Pressure sensing devices such as device 16 are manufactured by the equipment already available in the fabrication of semiconductor chips. More particularly, the process begins with a silicon wafer 98 from which a plurality of the sensing devices are fabricated. The material is preferably n-type silicon.

The first step involves forming multiple planar troughs on one side of the wafer, one trough corresponding to each device. A bias electrode 99 is formed in each trough 101. A lower sacrificial layer of silicon dioxide (SiO2) is formed by local oxidation as indicated at 100 in FIG. 8. Further oxidation at this stage forms etch channels.

A thin film layer of fine grain, low stress polysilicon 102 is deposited onto the wafer substrate 98 and the sacrificial layer, preferably by low pressure chemical vapor deposition.

Following deposition of polysilicon layer 102, a drive electrode 104, a piezoresistor 106, and the necessary electrical leads for these components are formed upon polysilicon layer 102 by boron implantation, more particularly in the region that eventually comprises a beam 106. Polysilicon is selectively removed from layer 102 by reactive ion etching, to define beam 106 and remove the polysilicon from above the etch channels.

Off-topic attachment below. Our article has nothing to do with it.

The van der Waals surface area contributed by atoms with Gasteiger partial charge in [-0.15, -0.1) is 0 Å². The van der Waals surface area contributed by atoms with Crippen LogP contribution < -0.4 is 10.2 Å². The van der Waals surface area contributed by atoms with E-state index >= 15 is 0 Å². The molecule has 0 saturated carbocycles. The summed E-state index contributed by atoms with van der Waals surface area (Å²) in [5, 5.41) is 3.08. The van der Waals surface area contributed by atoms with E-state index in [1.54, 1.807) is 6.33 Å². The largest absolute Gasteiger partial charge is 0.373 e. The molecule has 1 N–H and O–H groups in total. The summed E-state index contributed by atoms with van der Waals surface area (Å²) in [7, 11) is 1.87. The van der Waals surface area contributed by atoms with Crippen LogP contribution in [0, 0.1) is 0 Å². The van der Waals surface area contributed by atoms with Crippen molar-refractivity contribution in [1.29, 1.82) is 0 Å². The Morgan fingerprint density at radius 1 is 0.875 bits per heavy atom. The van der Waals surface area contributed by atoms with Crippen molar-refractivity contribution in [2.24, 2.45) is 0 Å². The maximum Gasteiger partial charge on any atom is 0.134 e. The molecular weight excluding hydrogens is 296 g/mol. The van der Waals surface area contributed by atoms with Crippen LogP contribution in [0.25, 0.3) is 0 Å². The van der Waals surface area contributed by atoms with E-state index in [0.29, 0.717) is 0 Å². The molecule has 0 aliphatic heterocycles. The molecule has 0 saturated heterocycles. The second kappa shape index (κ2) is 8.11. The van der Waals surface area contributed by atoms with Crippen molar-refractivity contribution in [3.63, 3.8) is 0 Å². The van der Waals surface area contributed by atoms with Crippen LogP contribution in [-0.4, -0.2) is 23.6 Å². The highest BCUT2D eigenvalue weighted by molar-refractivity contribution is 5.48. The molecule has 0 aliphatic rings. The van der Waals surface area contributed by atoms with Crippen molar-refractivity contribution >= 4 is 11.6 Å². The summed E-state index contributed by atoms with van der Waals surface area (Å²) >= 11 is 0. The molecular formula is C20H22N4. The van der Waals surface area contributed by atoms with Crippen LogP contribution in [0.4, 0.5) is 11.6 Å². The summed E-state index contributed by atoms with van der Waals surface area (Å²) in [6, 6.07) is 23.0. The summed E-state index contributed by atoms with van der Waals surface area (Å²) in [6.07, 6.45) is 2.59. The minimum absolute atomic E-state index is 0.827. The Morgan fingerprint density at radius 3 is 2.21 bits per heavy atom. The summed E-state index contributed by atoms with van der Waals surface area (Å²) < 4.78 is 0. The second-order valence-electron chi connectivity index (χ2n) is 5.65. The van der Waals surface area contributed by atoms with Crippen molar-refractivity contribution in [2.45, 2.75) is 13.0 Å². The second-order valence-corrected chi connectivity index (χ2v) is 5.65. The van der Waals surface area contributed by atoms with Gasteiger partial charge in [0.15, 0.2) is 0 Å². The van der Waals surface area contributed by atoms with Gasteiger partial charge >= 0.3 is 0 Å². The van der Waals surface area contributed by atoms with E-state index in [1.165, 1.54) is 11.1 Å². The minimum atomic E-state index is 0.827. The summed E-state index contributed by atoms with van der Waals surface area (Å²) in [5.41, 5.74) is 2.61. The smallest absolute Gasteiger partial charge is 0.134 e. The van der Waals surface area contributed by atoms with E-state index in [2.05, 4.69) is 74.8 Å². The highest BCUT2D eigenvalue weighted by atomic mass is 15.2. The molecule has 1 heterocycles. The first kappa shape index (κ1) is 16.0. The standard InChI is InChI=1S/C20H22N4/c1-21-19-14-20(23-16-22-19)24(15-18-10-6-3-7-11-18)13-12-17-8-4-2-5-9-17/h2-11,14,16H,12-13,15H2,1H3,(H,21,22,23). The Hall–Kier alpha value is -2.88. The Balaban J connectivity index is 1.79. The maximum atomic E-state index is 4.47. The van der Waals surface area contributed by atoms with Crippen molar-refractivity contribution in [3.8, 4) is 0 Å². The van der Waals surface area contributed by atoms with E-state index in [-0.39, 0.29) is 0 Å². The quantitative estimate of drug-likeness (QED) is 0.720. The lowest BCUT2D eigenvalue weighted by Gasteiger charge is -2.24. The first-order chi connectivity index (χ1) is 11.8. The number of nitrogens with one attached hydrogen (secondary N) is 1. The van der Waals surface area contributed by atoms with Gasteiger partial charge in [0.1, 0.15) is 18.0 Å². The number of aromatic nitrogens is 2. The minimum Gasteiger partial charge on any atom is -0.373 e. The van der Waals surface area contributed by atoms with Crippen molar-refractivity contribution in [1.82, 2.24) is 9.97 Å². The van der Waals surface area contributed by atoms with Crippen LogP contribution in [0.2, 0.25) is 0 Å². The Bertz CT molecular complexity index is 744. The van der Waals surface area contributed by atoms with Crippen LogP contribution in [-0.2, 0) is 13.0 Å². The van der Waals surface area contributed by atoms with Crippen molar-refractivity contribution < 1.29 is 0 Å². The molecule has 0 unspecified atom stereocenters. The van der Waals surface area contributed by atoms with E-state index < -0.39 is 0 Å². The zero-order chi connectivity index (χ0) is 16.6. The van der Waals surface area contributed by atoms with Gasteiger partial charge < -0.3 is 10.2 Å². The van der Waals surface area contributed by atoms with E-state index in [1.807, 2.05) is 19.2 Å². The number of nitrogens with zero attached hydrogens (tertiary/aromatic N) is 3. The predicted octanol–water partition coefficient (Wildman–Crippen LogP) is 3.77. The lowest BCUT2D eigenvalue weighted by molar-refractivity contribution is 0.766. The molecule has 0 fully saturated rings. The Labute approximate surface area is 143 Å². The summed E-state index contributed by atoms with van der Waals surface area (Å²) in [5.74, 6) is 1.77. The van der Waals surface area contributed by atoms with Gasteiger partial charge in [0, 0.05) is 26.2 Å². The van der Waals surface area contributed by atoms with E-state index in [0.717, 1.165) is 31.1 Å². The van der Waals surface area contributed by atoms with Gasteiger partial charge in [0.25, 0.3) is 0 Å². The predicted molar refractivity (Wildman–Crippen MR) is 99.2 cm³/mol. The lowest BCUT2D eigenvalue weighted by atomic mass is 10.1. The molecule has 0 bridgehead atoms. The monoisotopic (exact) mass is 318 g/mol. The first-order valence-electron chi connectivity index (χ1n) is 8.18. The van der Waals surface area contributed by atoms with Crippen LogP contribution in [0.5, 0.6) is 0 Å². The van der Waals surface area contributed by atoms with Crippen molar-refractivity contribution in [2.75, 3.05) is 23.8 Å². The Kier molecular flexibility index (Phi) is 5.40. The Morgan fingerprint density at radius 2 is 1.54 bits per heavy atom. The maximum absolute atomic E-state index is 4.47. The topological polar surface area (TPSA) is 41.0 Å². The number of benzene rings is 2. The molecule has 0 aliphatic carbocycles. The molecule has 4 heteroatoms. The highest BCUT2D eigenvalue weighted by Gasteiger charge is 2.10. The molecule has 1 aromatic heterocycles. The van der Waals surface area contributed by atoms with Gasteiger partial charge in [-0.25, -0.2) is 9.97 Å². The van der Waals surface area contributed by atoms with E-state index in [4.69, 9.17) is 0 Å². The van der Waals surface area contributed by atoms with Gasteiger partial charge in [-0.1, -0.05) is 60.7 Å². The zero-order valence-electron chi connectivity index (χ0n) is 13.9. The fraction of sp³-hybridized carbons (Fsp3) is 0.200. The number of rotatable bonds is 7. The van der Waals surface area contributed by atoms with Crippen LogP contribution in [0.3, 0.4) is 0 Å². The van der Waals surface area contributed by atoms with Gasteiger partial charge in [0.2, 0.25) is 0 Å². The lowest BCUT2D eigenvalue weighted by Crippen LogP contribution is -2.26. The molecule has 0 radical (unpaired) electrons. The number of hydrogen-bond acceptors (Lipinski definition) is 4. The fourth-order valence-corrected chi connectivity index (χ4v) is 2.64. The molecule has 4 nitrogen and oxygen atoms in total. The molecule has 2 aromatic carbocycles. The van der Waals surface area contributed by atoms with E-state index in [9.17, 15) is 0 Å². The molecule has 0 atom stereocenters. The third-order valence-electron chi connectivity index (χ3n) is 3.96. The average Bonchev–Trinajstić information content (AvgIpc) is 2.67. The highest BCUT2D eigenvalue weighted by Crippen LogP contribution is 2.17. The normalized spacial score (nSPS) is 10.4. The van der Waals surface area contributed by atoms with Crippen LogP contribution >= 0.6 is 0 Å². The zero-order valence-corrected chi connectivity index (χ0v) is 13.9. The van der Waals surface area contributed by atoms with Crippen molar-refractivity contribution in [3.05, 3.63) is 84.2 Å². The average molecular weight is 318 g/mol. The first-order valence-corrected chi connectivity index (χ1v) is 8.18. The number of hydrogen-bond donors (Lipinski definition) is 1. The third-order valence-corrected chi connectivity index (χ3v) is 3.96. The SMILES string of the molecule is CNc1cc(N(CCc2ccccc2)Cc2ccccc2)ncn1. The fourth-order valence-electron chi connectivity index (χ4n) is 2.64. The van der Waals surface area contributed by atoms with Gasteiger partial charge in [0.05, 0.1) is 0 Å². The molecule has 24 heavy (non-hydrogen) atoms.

Following the reactive ion etch, a sacrificial layer 108 of low temperature oxide is deposited onto polysilicon layer 102. Then, a second layer of polysilicon 110 is deposited to form a cover. The polysilicon layers preferably are deposited at a temperature of about 580 C., to form an amorphous (rather than polycrystalline) film. After deposition of layer 110, an upper bias electrode 112 is formed by boron ion implantation.

Electrical contact openings and etch channel openings are formed by reactive ion etching. Then, sacrificial layers 100 and 108 are removed by HF etching to form a chamber 114 (FIG. 9). The HF residue is removed by a rinse, preferably a deionized water dilution of cyclohexane. To overcome the tendency of beam 106 to adhere to cover 110 due to the HF residue, the rinse solution is frozen, and later removed in a sublimation step to ensure that beam 106 remains free standing.